So the team started to take shape. I was always going to be the general.  That spot was not advertised.  Then Peet was the first man to report for duty.  He the organizer of Stofkat.  He had to be the Commandant.  He was also a keen navigator.  The came the verkenner.  Piet du Plessis.  He came from the Freestate and was the main navigator.  Then came the Natal Rebel.  Callie played in the Natal Youth Orchestra.  He could read, music also.  He would talk us through Brian May and the kitaarkerels.  Callie offered to bring along his brother, an officer in the SADF or the Voortrekkers.  We made him the Veldkornet.  He would take the orginazation on his shoulders.  He had a sharp military eye. The position of agterryer was open until the day before we left.  Tertius would be the Agterryer.  Also known for his nick name the Sweep.
Sedert 8 Janaurie 1666 toe die "Vergulde Tijger" geanker het
 

Offline Armpie



Die generaal oefen vir die trip voor die tyd
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Offline eberhard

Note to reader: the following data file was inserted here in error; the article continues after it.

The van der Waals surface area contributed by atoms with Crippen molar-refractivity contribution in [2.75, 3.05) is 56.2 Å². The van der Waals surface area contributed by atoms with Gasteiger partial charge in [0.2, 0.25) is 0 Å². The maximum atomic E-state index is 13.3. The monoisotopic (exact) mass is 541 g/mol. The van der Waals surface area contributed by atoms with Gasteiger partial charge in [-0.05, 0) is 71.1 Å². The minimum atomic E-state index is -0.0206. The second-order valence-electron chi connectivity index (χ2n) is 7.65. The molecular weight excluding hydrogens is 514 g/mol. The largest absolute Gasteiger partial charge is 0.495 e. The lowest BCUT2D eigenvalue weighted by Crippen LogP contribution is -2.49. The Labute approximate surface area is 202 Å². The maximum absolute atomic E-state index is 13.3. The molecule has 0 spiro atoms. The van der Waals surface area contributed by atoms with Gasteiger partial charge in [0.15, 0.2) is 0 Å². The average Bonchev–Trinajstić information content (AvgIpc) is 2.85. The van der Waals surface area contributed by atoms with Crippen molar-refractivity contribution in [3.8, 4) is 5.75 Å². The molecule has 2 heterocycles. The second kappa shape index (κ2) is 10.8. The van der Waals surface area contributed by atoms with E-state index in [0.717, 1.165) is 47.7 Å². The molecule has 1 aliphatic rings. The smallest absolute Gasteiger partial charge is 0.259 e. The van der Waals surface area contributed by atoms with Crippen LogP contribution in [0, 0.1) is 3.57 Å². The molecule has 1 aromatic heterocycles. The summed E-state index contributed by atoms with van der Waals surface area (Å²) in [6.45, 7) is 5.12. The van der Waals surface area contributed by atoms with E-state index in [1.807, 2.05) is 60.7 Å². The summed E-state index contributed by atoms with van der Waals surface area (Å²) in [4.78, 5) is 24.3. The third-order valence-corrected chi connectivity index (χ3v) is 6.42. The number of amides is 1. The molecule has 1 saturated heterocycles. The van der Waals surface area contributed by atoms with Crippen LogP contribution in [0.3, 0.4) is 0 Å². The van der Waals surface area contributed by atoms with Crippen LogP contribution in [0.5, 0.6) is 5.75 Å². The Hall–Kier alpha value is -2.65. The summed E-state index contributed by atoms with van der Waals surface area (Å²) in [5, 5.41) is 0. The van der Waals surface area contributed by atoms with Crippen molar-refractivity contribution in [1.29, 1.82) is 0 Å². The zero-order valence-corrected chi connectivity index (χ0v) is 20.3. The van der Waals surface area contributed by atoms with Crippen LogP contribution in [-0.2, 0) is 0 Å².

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Offline Armpie



Nou die roete sou baie soos verlede jaar se solo lyk.  Maar danksy die inset van die Verkenner en Kommandant sou ons hierdie keer op die presiese roete bly.  My Tomtom het op plekke alles blou gewys.  All roads lead to Rome, but not to Olifantsnek.  Hierdie is die pers se weergawe. Daar is verskilende weergawes.  GPX en ek weet nie wat alles nie.  maar nie GS of KLR nie
Sedert 8 Janaurie 1666 toe die "Vergulde Tijger" geanker het
 

Offline Armpie



Die Basecamp kaart met n paar plekke van belang
Sedert 8 Janaurie 1666 toe die "Vergulde Tijger" geanker het
 

Offline Armpie